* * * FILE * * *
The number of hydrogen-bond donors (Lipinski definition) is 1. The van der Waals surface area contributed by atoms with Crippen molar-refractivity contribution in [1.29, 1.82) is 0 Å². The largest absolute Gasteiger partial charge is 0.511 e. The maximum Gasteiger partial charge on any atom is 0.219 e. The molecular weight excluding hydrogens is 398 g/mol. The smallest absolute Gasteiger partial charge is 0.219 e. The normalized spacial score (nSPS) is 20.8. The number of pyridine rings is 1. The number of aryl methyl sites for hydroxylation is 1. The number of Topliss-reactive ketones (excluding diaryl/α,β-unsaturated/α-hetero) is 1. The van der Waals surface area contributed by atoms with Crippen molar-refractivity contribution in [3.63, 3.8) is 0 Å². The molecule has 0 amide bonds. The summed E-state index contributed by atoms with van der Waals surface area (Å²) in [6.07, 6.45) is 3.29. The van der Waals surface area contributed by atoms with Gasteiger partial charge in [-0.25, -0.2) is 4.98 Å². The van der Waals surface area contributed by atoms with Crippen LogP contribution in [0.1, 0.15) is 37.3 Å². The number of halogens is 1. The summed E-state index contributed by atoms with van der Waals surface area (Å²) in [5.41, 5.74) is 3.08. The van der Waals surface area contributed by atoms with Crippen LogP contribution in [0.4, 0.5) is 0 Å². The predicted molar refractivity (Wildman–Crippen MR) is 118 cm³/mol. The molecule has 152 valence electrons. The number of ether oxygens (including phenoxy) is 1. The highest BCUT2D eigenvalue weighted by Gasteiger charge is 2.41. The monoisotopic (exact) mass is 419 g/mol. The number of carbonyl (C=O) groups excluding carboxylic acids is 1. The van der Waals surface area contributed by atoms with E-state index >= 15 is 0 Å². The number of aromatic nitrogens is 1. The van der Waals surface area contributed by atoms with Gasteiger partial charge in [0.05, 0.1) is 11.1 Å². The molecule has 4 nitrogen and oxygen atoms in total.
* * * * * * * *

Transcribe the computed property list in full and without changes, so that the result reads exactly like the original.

The number of hydrogen-bond donors (Lipinski definition) is 1. The van der Waals surface area contributed by atoms with Crippen molar-refractivity contribution in [1.29, 1.82) is 0 Å². The largest absolute Gasteiger partial charge is 0.511 e. The maximum Gasteiger partial charge on any atom is 0.219 e. The molecular weight excluding hydrogens is 398 g/mol. The smallest absolute Gasteiger partial charge is 0.219 e. The normalized spacial score (nSPS) is 20.8. The number of pyridine rings is 1. The number of aryl methyl sites for hydroxylation is 1. The number of Topliss-reactive ketones (excluding diaryl/α,β-unsaturated/α-hetero) is 1. The van der Waals surface area contributed by atoms with Crippen molar-refractivity contribution in [3.63, 3.8) is 0 Å². The molecule has 0 amide bonds. The summed E-state index contributed by atoms with van der Waals surface area (Å²) in [6.07, 6.45) is 3.29. The van der Waals surface area contributed by atoms with Gasteiger partial charge in [-0.25, -0.2) is 4.98 Å². The van der Waals surface area contributed by atoms with Crippen LogP contribution in [0.1, 0.15) is 37.3 Å². The number of halogens is 1. The summed E-state index contributed by atoms with van der Waals surface area (Å²) in [5.41, 5.74) is 3.08. The van der Waals surface area contributed by atoms with Crippen LogP contribution in [0.4, 0.5) is 0 Å². The predicted molar refractivity (Wildman–Crippen MR) is 118 cm³/mol. The molecule has 152 valence electrons. The number of ether oxygens (including phenoxy) is 1. The highest BCUT2D eigenvalue weighted by Gasteiger charge is 2.41. The monoisotopic (exact) mass is 419 g/mol. The number of carbonyl (C=O) groups excluding carboxylic acids is 1. The van der Waals surface area contributed by atoms with E-state index >= 15 is 0 Å². The number of aromatic nitrogens is 1. The van der Waals surface area contributed by atoms with Gasteiger partial charge in [0.05, 0.1) is 11.1 Å². The molecule has 4 nitrogen and oxygen atoms in total.